Green shoots and leaves? Or a false spring?

July 14, 2009 at 6:09 pm | Posted in economics, recession, saving | Leave a comment
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The economy is in recession partly because the consumer is fearful.  The consumer is afraid of the high level of debt as well as of falling networth (retirement, real / investment asset prices) and also afraid of job loss. The correct private response to these fears is to cut back spending to deleverage, boost assets/networth by fresh savings / investment and to build a short term savings buffer as unemployment self-insurance. The means of doing this is by cutting back on discretionary spending to generate or increase a cash flow surplus, and put that to work to achieve these private objectives. However, given that private debt is such a large part of income, it will take a long time to realign.

Suppose someone wants to build an additional savings buffer of 6-months of must-spend expenses… pretty reasonable, I’d say, and not something that would fundamentally improve their balance sheet, so they really need to do more… Take an average family with $50k household income. Given that they are probably taking home about 80% of their pay ($40k) after taxes, and spending about 95%+ of their take home, and assume that 75% of their expenses are non-discretionary ($30k), they would need to save $15k to achieve that 6-month goal. Since only 20-25% of their spending is discretionary, even if they cut that to zero (highly unrealistic) it would take 18 months to achieve this objective. Clearly, then, spending alone is not enough. But right now, raising incomes to meet this goal is just as unrealistic, on average!

This $15k savings goal for an average family translates to $1.7 trillion for all US households – $1.7 trillion of reduced consumer spending. I think the true savings goal to restore private fiscal health is way greater than this.  So the stimulus is not enough. No way. Not even close.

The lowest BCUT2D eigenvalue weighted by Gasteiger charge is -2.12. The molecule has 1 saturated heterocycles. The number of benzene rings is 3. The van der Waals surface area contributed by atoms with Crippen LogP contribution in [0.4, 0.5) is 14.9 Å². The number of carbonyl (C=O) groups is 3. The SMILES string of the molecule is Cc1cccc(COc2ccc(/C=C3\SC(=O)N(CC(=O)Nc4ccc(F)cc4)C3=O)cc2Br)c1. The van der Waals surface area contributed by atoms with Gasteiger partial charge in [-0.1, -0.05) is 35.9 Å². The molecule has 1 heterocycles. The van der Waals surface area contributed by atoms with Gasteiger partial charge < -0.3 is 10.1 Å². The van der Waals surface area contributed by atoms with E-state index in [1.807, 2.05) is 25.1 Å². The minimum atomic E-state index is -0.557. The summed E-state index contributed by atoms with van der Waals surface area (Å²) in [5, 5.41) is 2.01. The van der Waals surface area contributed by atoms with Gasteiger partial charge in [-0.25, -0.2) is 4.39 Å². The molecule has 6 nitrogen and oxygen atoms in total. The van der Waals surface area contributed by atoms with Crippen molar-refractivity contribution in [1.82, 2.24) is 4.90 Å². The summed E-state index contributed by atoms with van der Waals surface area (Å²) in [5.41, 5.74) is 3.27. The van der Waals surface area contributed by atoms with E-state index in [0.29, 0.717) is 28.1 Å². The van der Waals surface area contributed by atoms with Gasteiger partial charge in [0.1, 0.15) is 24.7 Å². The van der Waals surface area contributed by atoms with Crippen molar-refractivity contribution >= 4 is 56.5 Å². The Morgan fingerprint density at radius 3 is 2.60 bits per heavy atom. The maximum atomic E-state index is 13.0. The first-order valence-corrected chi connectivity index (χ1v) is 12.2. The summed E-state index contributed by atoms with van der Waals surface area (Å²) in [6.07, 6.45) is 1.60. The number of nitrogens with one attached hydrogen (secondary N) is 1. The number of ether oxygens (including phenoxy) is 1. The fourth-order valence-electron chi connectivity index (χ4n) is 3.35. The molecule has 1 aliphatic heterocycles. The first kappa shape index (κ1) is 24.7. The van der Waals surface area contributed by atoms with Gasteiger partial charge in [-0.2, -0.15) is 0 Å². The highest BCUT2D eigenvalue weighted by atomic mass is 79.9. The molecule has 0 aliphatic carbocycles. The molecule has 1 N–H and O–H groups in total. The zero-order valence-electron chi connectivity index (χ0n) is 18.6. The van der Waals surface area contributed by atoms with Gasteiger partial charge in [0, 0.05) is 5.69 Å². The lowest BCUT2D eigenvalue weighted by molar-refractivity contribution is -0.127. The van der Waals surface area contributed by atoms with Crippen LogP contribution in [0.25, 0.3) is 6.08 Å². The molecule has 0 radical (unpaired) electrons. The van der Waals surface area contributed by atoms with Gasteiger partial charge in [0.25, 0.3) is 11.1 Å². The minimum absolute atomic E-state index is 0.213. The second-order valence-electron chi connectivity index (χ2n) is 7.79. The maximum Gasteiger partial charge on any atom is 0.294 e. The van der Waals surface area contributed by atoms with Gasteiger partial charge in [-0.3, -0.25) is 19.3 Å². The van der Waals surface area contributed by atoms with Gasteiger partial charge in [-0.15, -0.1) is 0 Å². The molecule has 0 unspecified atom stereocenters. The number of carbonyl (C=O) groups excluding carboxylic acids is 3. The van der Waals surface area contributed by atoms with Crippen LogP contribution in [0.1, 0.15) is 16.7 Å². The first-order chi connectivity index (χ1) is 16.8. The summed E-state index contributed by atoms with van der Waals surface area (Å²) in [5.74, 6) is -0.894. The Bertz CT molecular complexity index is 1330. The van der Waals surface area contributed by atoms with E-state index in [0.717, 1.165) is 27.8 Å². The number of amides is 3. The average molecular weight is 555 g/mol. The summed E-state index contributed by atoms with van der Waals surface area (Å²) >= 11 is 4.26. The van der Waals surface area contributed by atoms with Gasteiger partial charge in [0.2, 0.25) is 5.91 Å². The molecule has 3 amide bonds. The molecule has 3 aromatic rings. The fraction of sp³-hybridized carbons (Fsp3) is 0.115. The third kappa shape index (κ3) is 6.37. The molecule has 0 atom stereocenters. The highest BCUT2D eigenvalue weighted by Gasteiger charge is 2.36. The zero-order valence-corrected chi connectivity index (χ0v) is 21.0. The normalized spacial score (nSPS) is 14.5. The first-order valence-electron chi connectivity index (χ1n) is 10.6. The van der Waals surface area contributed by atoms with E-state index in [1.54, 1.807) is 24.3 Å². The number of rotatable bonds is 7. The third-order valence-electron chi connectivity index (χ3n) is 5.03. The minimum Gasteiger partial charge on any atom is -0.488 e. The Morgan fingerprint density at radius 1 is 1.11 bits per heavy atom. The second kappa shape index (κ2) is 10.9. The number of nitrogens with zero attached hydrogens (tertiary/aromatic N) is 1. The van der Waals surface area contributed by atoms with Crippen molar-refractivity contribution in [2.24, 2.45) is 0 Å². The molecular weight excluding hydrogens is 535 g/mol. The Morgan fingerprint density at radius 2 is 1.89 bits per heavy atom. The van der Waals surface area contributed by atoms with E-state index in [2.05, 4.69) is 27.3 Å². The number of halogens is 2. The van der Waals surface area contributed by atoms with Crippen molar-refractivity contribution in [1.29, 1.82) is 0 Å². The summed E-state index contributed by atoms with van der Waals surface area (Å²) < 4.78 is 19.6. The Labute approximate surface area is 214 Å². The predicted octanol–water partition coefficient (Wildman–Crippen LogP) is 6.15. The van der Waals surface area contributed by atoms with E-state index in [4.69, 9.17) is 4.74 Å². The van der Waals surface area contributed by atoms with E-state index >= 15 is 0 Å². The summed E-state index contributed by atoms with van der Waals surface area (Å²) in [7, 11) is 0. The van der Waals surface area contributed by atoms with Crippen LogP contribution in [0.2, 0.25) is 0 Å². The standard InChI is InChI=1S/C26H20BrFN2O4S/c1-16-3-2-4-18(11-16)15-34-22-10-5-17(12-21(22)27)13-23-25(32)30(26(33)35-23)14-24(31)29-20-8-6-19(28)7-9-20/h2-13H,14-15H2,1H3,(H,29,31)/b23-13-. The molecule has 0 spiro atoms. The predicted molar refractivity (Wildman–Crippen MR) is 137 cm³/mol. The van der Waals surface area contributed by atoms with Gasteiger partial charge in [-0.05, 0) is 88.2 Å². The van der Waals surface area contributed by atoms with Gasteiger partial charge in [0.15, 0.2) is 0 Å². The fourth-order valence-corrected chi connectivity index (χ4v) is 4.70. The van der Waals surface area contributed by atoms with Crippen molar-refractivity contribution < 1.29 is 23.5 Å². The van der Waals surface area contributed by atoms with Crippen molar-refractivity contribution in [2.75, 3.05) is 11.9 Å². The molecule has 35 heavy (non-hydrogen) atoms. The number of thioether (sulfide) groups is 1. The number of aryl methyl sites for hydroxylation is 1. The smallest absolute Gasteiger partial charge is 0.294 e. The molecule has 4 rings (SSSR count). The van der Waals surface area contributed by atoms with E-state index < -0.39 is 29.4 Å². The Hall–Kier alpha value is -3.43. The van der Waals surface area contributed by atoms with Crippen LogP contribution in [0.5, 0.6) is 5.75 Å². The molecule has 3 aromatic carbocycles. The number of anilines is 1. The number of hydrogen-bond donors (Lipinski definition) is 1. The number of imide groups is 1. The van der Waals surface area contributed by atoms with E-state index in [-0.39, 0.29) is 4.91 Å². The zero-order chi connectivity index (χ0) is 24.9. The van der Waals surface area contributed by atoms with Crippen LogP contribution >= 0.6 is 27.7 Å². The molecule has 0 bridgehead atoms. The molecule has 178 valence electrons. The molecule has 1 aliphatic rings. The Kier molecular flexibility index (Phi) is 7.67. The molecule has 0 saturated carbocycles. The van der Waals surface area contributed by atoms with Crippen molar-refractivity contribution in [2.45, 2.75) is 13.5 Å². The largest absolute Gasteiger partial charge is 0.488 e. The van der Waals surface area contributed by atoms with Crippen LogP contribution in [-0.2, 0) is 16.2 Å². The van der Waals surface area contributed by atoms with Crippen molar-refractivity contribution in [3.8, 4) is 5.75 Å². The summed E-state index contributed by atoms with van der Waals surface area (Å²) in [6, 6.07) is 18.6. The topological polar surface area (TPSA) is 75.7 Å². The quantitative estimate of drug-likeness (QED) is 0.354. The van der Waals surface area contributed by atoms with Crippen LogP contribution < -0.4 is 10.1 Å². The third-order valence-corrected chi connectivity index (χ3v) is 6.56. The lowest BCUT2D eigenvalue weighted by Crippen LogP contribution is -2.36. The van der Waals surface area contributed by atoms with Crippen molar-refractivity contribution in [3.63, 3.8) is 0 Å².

The public impact of the collective private actions is this: Everyone is cutting back, and is willing to work longer hours / grow productivity just to keep their job. People are even willing to take pay cuts to avoid layoffs ( you kept the job, but your nominal debt is the same, real debt has increased because nominal and real wages went down). As a collective, that sucks because the economy needs to deleverage even more with a lower income base to do it – debt to income just went up a notch. That means demand for discretionary goods and services is way down, will stay down for a long time, and, when it begins to recover, the incremental demand will be met for a long time from existing employment, so this will be a jobless recovery when it recovers. In the meantime, note that the growth in unemployment is only about 5-6% points so far i.e. unemployment has not risen fast enough to account for higher productivity and the lower demand that has occurred and will continue to impact the economy. This means there is a lot of “dry powder” left in productivity gains for when the recovery does happen.